A noninvasive iRFP713 p53 reporter reveals dynamic p53 activity in response to irradiation and liver regeneration in vivo

Timothy J. Humpton*, Andreas K. Hock, Christos Kiourtis, Marco De Donatis, Frédéric Fercoq, Colin Nixon, Sheila Bryson, Douglas Strathdee, Leo M. Carlin, Thomas G. Bird, Karen Blyth, Karen H. Vousden*

*Corresponding author for this work

Research output: Contribution to journalArticlepeer-review

Abstract

Genetically encoded probes are widely used to visualize cellular processes in vitro and in vivo. Although effective in cultured cells, fluorescent protein tags and reporters are suboptimal in vivo because of poor tissue penetration and high background signal. Luciferase reporters offer improved signal-to-noise ratios but require injections of luciferin that can lead to variable responses and that limit the number and timing of data points that can be gathered. Such issues in studying the critical transcription factor p53 have limited insight on its activity in vivo during development and tissue injury responses. Here, by linking the expression of the near-infrared fluorescent protein iRFP713 to a synthetic p53-responsive promoter, we generated a knock-in reporter mouse that enabled noninvasive, longitudinal analysis of p53 activity in vivo in response to various stimuli. In the developing embryo, this model revealed the timing and localization of p53 activation. In adult mice, the model monitored p53 activation in response to irradiation and paracetamol- or CCl4-induced liver regeneration. After irradiation, we observed potent and sustained activation of p53 in the liver, which limited the production of reactive oxygen species (ROS) and promoted DNA damage resolution. We propose that this new reporter may be used to further advance our understanding of various physiological and pathophysiological p53 responses.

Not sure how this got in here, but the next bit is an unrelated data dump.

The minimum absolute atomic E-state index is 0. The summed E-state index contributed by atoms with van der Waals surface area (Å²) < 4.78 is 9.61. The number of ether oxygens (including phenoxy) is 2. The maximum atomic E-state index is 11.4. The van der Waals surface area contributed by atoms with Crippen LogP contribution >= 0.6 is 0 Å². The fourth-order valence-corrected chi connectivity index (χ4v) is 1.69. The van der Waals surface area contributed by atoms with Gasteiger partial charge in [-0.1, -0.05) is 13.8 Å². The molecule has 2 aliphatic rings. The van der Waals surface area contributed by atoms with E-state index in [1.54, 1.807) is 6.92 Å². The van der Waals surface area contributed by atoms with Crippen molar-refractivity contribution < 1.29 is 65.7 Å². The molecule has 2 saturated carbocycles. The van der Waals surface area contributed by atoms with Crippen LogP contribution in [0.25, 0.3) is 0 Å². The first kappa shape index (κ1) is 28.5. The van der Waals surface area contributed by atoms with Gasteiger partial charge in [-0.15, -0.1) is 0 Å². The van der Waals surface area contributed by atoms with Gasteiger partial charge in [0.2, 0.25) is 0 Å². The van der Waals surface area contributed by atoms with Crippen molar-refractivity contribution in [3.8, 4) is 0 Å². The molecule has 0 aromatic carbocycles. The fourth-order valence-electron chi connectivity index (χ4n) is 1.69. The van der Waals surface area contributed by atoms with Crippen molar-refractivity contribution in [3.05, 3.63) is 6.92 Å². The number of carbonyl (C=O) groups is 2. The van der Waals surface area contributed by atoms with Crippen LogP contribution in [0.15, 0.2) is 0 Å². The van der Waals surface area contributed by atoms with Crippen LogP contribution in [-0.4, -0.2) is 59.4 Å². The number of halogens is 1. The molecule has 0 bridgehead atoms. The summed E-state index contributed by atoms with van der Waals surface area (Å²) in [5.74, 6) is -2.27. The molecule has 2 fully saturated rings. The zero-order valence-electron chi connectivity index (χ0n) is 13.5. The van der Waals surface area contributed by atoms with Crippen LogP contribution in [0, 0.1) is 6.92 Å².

Original languageEnglish
Article numbereabd9099
JournalScience Signaling
Volume15
Issue number720
DOIs
Publication statusPublished - 8 Feb 2022
Externally publishedYes

ASJC Scopus subject areas

  • Biochemistry
  • Molecular Biology
  • Cell Biology

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